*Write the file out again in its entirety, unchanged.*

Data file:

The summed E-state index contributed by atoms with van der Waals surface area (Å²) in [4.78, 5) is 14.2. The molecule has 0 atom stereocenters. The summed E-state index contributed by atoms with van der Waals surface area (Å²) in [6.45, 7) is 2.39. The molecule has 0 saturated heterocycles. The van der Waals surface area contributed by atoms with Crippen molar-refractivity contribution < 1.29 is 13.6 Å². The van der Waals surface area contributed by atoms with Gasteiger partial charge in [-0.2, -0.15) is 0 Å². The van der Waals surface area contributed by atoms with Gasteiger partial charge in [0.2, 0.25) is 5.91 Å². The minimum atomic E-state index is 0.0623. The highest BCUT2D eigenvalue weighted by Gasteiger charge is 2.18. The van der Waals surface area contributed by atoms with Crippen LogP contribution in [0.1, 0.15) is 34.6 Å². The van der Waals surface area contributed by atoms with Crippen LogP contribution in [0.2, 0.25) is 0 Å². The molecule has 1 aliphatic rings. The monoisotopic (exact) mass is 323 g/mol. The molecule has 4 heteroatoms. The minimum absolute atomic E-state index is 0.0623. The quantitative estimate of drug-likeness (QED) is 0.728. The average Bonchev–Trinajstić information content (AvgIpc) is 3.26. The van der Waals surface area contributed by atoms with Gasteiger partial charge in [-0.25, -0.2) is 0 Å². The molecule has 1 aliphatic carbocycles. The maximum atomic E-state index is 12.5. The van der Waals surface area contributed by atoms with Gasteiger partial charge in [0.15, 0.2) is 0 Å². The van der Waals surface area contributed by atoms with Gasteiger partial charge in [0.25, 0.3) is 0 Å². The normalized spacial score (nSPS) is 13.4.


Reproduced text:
The summed E-state index contributed by atoms with van der Waals surface area (Å²) in [4.78, 5) is 14.2. The molecule has 0 atom stereocenters. The summed E-state index contributed by atoms with van der Waals surface area (Å²) in [6.45, 7) is 2.39. The molecule has 0 saturated heterocycles. The van der Waals surface area contributed by atoms with Crippen molar-refractivity contribution < 1.29 is 13.6 Å². The van der Waals surface area contributed by atoms with Gasteiger partial charge in [-0.2, -0.15) is 0 Å². The van der Waals surface area contributed by atoms with Gasteiger partial charge in [0.2, 0.25) is 5.91 Å². The minimum atomic E-state index is 0.0623. The highest BCUT2D eigenvalue weighted by Gasteiger charge is 2.18. The van der Waals surface area contributed by atoms with Crippen LogP contribution in [0.1, 0.15) is 34.6 Å². The van der Waals surface area contributed by atoms with Crippen LogP contribution in [0.2, 0.25) is 0 Å². The molecule has 1 aliphatic rings. The monoisotopic (exact) mass is 323 g/mol. The molecule has 4 heteroatoms. The minimum absolute atomic E-state index is 0.0623. The quantitative estimate of drug-likeness (QED) is 0.728. The average Bonchev–Trinajstić information content (AvgIpc) is 3.26. The van der Waals surface area contributed by atoms with Gasteiger partial charge in [-0.25, -0.2) is 0 Å². The molecule has 1 aliphatic carbocycles. The maximum atomic E-state index is 12.5. The van der Waals surface area contributed by atoms with Gasteiger partial charge in [0.15, 0.2) is 0 Å². The van der Waals surface area contributed by atoms with Gasteiger partial charge in [0.25, 0.3) is 0 Å². The normalized spacial score (nSPS) is 13.4.